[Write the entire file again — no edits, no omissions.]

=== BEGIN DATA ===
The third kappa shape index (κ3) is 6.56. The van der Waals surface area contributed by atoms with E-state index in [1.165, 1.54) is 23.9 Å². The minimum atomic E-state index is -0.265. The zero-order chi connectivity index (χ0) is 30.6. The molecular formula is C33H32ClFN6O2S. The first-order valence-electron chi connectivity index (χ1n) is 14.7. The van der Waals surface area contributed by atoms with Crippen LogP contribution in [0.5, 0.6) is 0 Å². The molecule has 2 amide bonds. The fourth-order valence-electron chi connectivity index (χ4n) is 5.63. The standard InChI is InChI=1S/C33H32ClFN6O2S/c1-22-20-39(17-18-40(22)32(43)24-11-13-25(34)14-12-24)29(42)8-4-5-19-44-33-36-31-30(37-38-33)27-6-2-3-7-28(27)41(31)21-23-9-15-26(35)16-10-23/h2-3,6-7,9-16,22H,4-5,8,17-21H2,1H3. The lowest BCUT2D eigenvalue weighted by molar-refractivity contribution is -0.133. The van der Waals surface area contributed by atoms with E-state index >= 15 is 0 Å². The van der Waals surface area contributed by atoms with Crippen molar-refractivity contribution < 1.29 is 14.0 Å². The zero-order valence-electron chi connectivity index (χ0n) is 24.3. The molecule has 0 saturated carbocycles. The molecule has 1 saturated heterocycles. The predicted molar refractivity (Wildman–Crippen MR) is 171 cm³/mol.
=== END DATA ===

The third kappa shape index (κ3) is 6.56. The van der Waals surface area contributed by atoms with E-state index in [1.165, 1.54) is 23.9 Å². The minimum atomic E-state index is -0.265. The zero-order chi connectivity index (χ0) is 30.6. The molecular formula is C33H32ClFN6O2S. The first-order valence-electron chi connectivity index (χ1n) is 14.7. The van der Waals surface area contributed by atoms with Crippen LogP contribution in [0.5, 0.6) is 0 Å². The molecule has 2 amide bonds. The fourth-order valence-electron chi connectivity index (χ4n) is 5.63. The standard InChI is InChI=1S/C33H32ClFN6O2S/c1-22-20-39(17-18-40(22)32(43)24-11-13-25(34)14-12-24)29(42)8-4-5-19-44-33-36-31-30(37-38-33)27-6-2-3-7-28(27)41(31)21-23-9-15-26(35)16-10-23/h2-3,6-7,9-16,22H,4-5,8,17-21H2,1H3. The lowest BCUT2D eigenvalue weighted by molar-refractivity contribution is -0.133. The van der Waals surface area contributed by atoms with E-state index >= 15 is 0 Å². The van der Waals surface area contributed by atoms with Crippen molar-refractivity contribution < 1.29 is 14.0 Å². The zero-order valence-electron chi connectivity index (χ0n) is 24.3. The molecule has 0 saturated carbocycles. The molecule has 1 saturated heterocycles. The predicted molar refractivity (Wildman–Crippen MR) is 171 cm³/mol.